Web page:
Alright, maybe I am dating myself with the 5th Dimension / Dionne Warwick song reference, but I found it particularly applicable to this month’s topic…inflatables.
Inflatables of all shapes, sizes and configurations have become common attractions on today’s midways. They are relatively inexpensive, easy to move, set up and kids love them. For years, the inflatable industry has been pushing the limit on size, theme and configuration and today’s inflatables can be an exciting and profitable piece of any inventory. But with them comes a level of risk that must be understood, managed and appreciated. With help from my partners at Specialty Insurance Group (www.specialtyinsurancegroup), I offer the following thoughts.
While these amusements are very popular with children and young adults, they can also cause serious injury and death. The rates of injuries are increasing at a rate of 15% a year according to a 2012 article in the journal, Pediatrics. This same article goes on to say that the rate doubled between 2008 and 2010 with 31 children per day treated in emergency rooms. Other data from the report:
• The average patient was 7.5 years old
• Most injuries were fractures (27.5%) and strains or sprains (27.3%), and most injuries occurred to the lower (32.9%) or upper (29.7%) extremities.
• 3.4% of injured children were hospitalized or kept for 24 hours for observation.
Having successfully run a national insurance program for inflatables in the past, I understand first hand just how important it is to safely operate these lovable attractions. Recent changes in the industry including the adoption of ASTM F2374-10 Standard for Design, Manufacture, Operation, and Maintenance of Inflatable Amusement Devices (www.astm.org) have gone a long way in the efforts to reduce injuries and reign in poor operations. No matter what the device, the manufacturers don’t make these inflatables to hurt kids. Kids are hurt when operators fail to do their job properly. The following are some of the most important actions an operator can take in order to ensure proper setup, usage and maintenance of inflatable devices.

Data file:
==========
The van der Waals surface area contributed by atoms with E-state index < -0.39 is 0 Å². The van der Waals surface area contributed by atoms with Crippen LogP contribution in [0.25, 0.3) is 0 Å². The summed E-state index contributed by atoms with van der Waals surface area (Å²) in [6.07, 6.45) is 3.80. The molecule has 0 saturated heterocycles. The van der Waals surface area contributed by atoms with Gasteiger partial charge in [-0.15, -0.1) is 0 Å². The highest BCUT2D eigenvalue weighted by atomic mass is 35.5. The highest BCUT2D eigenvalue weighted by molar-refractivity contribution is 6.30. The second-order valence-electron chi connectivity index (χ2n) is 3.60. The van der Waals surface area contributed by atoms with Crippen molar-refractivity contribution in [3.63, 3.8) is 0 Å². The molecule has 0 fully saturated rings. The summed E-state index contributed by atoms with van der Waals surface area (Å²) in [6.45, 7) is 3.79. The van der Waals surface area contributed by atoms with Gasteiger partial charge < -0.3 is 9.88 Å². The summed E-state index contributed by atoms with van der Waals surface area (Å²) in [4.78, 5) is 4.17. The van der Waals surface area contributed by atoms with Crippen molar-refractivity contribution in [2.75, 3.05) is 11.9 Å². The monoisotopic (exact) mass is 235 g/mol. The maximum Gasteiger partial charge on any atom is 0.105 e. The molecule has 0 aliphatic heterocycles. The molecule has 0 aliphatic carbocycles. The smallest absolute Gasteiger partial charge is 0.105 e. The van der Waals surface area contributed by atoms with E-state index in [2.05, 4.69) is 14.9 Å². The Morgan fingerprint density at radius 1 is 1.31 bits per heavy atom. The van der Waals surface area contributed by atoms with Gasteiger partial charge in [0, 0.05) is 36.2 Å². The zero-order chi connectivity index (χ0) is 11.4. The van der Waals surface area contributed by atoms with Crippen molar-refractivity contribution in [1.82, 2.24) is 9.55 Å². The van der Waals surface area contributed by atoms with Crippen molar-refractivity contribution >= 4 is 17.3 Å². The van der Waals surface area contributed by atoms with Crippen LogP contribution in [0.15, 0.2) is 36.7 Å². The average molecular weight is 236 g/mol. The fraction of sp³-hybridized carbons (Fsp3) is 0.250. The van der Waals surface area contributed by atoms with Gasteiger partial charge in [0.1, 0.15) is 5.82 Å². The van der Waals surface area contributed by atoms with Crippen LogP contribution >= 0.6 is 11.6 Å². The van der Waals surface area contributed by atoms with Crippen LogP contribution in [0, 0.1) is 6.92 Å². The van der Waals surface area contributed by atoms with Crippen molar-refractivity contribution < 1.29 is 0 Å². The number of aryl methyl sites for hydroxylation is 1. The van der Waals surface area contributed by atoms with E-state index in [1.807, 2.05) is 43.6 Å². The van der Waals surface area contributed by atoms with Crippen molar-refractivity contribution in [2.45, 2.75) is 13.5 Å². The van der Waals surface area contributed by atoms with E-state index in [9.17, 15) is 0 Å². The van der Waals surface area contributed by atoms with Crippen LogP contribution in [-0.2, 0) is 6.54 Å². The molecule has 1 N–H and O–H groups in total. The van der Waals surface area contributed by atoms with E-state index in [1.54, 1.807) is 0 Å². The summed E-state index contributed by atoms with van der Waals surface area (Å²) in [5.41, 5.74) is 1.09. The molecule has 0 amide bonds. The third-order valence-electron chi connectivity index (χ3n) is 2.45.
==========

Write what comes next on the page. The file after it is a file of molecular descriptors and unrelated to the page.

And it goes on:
Active adult supervision is required. If the manufacturer specifies that one or more operators or attendants be on hand, this personnel should be provided, and the training recommended by the manufacturer must also be provided. Training resources are available in ASTM standard F770 Practice for Ownership, Operation, Maintenance and Inspection of Amusement Rides and Devices.
Some operational guidelines
• Whenever possible, installation should be done by qualified personnel.
• Anchoring at all points is mandatory, they help maintain structural stability to the unit and secure the unit to the ground surface.
• All appropriate signage must be present demonstrating operational rules and regulations as set by the manufacturer.
• The use of a gym mat or equivalent must be in place at all point of ingress or egress.
• Ensure the inflatables are installed safely away from power lines.
• Ideally, one child at a time, but this is almost never possible, so the fewer-the-better. Please observe manufactures recommendations for capacity limitations and grouping suggestions.
• Enforce no intentional contact, no flips.
• Clean and sanitize units regularly.
• Pay close attention to wind velocity and be prepared to evacuate and deflate the device in accordance with manufactures recommendations.
• When in doubt refer to the manufacturers operational manual and or ASTM F2374-10 for guidance.
A lot of this is common sense, but somehow, sometimes, we lose track of that. Inflatables can be fun and profitable attractions when properly operated. Should you have any questions about this topic or another amusement-related safety/insurance topic, feel free to drop me a line. I am happy to help. Remember, Safety isn’t expensive…it’s priceless.